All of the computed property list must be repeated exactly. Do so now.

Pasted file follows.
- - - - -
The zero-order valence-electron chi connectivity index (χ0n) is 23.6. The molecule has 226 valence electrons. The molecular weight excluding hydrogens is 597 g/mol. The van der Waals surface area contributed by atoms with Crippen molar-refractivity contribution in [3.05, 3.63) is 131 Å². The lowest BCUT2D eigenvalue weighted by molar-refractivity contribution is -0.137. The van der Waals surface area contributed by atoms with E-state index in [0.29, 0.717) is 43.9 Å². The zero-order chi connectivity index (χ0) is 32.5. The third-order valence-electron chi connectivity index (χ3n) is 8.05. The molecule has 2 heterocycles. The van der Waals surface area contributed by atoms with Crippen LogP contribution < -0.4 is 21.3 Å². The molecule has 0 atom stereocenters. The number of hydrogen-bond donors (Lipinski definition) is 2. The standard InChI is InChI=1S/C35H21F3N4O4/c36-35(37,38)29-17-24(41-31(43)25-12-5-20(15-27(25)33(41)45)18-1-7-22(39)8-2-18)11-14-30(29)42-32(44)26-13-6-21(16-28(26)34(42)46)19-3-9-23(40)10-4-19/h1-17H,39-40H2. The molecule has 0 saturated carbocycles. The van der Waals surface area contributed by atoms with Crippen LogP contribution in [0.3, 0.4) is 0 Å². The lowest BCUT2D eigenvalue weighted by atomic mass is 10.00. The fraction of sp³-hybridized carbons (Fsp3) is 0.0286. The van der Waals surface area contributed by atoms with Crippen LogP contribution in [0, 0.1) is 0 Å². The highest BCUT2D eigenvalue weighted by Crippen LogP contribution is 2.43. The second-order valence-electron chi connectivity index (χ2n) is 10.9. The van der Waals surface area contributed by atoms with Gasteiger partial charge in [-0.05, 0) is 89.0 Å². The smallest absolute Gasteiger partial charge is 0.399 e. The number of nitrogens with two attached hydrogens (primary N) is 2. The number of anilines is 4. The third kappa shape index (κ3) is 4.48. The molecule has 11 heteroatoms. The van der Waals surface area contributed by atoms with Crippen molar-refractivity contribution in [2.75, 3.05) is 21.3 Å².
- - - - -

The zero-order valence-electron chi connectivity index (χ0n) is 23.6. The molecule has 226 valence electrons. The molecular weight excluding hydrogens is 597 g/mol. The van der Waals surface area contributed by atoms with Crippen molar-refractivity contribution in [3.05, 3.63) is 131 Å². The lowest BCUT2D eigenvalue weighted by molar-refractivity contribution is -0.137. The van der Waals surface area contributed by atoms with E-state index in [0.29, 0.717) is 43.9 Å². The zero-order chi connectivity index (χ0) is 32.5. The third-order valence-electron chi connectivity index (χ3n) is 8.05. The molecule has 2 heterocycles. The van der Waals surface area contributed by atoms with Crippen LogP contribution < -0.4 is 21.3 Å². The molecule has 0 atom stereocenters. The number of hydrogen-bond donors (Lipinski definition) is 2. The standard InChI is InChI=1S/C35H21F3N4O4/c36-35(37,38)29-17-24(41-31(43)25-12-5-20(15-27(25)33(41)45)18-1-7-22(39)8-2-18)11-14-30(29)42-32(44)26-13-6-21(16-28(26)34(42)46)19-3-9-23(40)10-4-19/h1-17H,39-40H2. The molecule has 0 saturated carbocycles. The van der Waals surface area contributed by atoms with Crippen LogP contribution in [0.3, 0.4) is 0 Å². The lowest BCUT2D eigenvalue weighted by atomic mass is 10.00. The fraction of sp³-hybridized carbons (Fsp3) is 0.0286. The van der Waals surface area contributed by atoms with Crippen LogP contribution in [0, 0.1) is 0 Å². The highest BCUT2D eigenvalue weighted by Crippen LogP contribution is 2.43. The second-order valence-electron chi connectivity index (χ2n) is 10.9. The van der Waals surface area contributed by atoms with Gasteiger partial charge in [-0.05, 0) is 89.0 Å². The smallest absolute Gasteiger partial charge is 0.399 e. The number of nitrogens with two attached hydrogens (primary N) is 2. The number of anilines is 4. The third kappa shape index (κ3) is 4.48. The molecule has 11 heteroatoms. The van der Waals surface area contributed by atoms with Crippen molar-refractivity contribution in [2.75, 3.05) is 21.3 Å².